BOSTON (TheStreet) -- When I moved into my modest one-bedroom apartment in a town six miles northwest of Boston in June 2012, I was euphoric. The price, though a bit high for me, would be manageable with careful budgeting, and the location was perfect.
With the upcoming renewal of my lease this past June, though, I was told my rent would increase $100 a month. At an 8.3% increase, not only was the raise much higher than any rent increase I had had in my 15 years as a renter, but it was also considerably higher than what the landlord had previously raised other tenants' rents in the past.
I realized the increase would be a big blow to my budget, but grudgingly decided to renew, as moving would have been the more expensive and tedious option. But before the ink was even dry on the new lease -- and actually, several weeks before my new lease term had even begun -- I was told via my landlord's broker that the rent for my unit would be increased by at least another $150 per month for the 2014 lease renewal. This would mean a 20% increase in my rent in only two years time.
It would seem I am not alone. In August, I reported on the exponential rise in rents in metropolitan areas across the country -- an annual average increase of 3.9% in 25 of the largest rental markets in the country -- with Boston experiencing a 5.5% increase.
A report released in December by the Joint Center for Housing Studies of Harvard University reveals that more and more people are becoming "rent burdened" -- that is, paying a disproportionate amount of their monthly income toward rent. The report estimates that one in two households are now paying more than 30% of their incomes toward rent, and one in four are spending more than half.
Nearly half of the nation's renters (46%) have an annual income below $30,000, with 22% of them making less than $15,000 a year. More "moderate" income earners -- those making between $30,000 and $74,999 -- make up 37% of the rental market.
"Affordability problems for American renters have skyrocketed over the past decade both in number and the share of renters facing them," the center's blog says. "The inability of so many to find housing they can afford dramatically impacts the health and well-being of renters."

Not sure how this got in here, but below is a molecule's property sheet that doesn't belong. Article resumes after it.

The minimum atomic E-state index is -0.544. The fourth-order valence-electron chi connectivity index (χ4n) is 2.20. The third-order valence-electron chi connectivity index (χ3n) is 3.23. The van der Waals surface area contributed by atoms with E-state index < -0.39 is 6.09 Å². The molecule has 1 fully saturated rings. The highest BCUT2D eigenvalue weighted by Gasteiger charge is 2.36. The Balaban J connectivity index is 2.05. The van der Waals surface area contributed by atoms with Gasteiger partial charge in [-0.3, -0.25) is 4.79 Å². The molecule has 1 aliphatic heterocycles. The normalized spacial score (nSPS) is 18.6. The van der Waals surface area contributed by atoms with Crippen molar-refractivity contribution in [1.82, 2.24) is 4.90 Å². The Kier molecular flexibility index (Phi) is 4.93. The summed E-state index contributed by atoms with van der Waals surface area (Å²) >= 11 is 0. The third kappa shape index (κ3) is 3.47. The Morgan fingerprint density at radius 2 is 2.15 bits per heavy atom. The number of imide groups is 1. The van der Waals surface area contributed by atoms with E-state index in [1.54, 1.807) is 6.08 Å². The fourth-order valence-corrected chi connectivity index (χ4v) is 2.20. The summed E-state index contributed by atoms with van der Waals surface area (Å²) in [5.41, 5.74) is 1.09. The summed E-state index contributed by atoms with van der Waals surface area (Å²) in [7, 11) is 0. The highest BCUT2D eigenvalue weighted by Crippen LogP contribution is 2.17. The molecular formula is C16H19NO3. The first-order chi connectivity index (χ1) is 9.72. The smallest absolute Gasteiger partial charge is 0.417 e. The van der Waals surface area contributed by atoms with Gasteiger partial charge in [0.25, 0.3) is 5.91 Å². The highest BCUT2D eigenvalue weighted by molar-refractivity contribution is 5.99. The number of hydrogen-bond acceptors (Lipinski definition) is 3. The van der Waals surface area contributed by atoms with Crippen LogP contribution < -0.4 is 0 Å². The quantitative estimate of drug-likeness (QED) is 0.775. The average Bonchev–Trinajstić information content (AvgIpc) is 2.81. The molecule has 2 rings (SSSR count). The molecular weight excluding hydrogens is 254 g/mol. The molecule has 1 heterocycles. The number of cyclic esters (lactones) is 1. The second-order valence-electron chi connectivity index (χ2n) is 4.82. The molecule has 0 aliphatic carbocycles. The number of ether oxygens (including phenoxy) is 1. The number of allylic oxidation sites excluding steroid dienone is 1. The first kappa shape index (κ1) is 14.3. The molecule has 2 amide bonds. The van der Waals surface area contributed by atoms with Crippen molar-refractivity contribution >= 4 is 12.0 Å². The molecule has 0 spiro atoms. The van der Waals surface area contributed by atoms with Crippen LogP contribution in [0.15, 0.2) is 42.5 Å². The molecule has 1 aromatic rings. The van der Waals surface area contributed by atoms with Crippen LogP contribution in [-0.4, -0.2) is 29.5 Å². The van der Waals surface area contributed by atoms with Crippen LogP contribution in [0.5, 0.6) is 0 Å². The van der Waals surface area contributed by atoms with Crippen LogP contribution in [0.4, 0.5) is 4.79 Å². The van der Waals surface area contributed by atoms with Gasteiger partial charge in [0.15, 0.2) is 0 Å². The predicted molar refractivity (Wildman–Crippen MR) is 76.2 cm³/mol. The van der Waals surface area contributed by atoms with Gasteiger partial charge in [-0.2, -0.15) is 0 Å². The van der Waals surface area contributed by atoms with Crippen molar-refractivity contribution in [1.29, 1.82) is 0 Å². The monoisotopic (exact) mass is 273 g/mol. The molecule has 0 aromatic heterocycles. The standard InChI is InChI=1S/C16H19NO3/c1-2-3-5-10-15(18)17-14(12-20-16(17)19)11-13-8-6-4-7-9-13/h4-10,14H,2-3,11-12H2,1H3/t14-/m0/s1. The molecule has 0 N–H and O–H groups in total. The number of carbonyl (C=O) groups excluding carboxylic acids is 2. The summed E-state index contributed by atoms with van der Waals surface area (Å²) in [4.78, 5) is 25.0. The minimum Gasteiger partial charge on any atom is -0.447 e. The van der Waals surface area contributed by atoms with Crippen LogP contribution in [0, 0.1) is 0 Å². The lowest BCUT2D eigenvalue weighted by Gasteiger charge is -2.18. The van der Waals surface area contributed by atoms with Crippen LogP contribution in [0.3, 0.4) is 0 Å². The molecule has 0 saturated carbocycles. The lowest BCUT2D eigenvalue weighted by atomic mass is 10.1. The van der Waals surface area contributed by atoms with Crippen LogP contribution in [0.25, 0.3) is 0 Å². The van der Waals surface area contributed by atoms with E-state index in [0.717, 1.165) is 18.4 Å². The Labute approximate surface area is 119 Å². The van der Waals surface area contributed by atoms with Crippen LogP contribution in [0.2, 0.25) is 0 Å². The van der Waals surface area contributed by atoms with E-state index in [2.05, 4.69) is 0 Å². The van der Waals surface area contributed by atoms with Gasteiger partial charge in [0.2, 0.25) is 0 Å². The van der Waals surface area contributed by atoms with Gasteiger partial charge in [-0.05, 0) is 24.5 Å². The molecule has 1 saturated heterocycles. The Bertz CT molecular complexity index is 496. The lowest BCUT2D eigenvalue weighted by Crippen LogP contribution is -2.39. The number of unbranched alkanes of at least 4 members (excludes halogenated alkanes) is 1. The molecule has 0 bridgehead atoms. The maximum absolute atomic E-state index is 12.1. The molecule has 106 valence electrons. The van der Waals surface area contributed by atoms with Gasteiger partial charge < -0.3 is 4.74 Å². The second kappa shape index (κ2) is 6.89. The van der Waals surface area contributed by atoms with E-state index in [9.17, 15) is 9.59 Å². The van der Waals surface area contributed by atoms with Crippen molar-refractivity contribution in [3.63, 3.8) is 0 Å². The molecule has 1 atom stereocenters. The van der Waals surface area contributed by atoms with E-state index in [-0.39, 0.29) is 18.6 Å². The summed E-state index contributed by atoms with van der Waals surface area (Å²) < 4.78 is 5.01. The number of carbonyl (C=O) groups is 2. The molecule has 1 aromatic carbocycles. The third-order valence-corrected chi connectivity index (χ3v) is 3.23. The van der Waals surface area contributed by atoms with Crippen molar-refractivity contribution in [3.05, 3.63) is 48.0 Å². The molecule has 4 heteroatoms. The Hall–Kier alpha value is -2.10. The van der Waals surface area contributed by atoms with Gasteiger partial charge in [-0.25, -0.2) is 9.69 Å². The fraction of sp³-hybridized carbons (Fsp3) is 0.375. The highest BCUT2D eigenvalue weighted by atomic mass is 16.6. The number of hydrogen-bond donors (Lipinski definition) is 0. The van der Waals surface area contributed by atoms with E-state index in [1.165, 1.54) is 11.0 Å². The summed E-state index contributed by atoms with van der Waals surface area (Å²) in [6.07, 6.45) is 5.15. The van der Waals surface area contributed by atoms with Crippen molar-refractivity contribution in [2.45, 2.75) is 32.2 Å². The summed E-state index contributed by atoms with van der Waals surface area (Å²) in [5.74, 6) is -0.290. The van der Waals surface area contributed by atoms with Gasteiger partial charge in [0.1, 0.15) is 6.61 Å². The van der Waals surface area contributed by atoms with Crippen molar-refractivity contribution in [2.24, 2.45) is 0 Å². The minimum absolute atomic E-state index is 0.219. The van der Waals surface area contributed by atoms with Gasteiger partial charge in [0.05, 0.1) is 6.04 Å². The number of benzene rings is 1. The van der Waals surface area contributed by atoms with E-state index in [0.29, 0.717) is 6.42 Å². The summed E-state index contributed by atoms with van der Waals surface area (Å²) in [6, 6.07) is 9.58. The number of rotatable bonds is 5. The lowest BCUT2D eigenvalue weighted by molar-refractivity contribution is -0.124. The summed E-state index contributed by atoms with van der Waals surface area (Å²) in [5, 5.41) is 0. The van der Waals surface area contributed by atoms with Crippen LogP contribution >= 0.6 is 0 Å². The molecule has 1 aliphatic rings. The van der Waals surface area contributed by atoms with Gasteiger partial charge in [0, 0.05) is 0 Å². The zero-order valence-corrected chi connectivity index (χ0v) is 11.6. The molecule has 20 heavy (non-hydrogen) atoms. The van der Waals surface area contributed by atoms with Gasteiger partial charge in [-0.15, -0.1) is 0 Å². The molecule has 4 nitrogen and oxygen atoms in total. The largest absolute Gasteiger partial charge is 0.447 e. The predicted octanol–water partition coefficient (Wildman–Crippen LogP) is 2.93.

Though the report mentions that young adults account for the largest share of renters entering the market, it also says that many in this age group are opting to stay in or return to their parents' homes to make ends meet.
"My rent was increased $480 dollars [a month]," says Carla, a 32-year-old speech therapist who lives in Queens, N.Y. "Between student loans and rent, I may go live back home."
Carla is part of a rising demographic: those who make too much money to qualify for assistance but who are still struggling to pay their bills, including rent. This is especially the case in larger metro areas.
"To fail in an expensive city is not to fall, but to plummet," wrote Sarah Kendzior for Al-Jazeera America. "In expensive cities, the career ladder comes with a drop-off to hell, where the fiscal punishment for risk gone wrong is more than the average person can endure."
Even those who qualify for housing assistance are often left out in the cold.
After the economic collapse, the number of renters who qualified for assistance soared to more than 3 million, while those actually able to access housing aid expanded by only 225,000. At the same time, low-income renters paying half or more of their income to rent jumped by 2.6 million, to 8.5 million.
For a person making less than $15,000 to meet the affordability standard for renting (no more than 30% of one's income), he or she would have to find housing that costs no more than $375 a month. Yet the median monthly cost for housing built between 2007 and 2011 was more than $1,000, with less than 34% of the units renting for less than $800 and only 5% for less than $400.
Of those renters who make less than $15,000 a year, 83% were found to be cost-burdened in 2011, with 71% suffering from severe burdens.
Those with severe rent burdens often have to cut costs on basic necessities to cover their housing costs. In fact, rent-burdened households spend about $130 less a month in food -- a 40% reduction compared with those who aren't burdened.
Rent has basically become a formidable obstacle for many trying to achieve income security, especially when combined with stagnant or falling wages.
After remaining virtually static for the 1990s, rent prices jumped 6% between 2000 and 2012. Meanwhile, median renter incomes fell over much of this period, found to be 13% lower in 2012 than in 2000. As a result, the number of people paying over 30% of their income on rent increased by 12% over the past decade -- the biggest jump since at least 1960.
According to the National Low Income Housing Coalition, the average hourly wage for a full-time worker would have to be more than $20 to afford a modest two-bedroom dwelling in states with the highest costs of living, and at least $12 an hour for states with the lowest costs of living.
"For many low-income families, the rental housing affordability crisis is like a game of musical chairs in which there is never a chair left for them," said Chris Herbert, research director at the Harvard Joint Center for Housing Studies, in a press release. "The situation just keeps getting worse. Assistance efforts have failed to keep pace with escalating need, undermining the nation's longstanding goal of ensuring decent and affordable housing for all."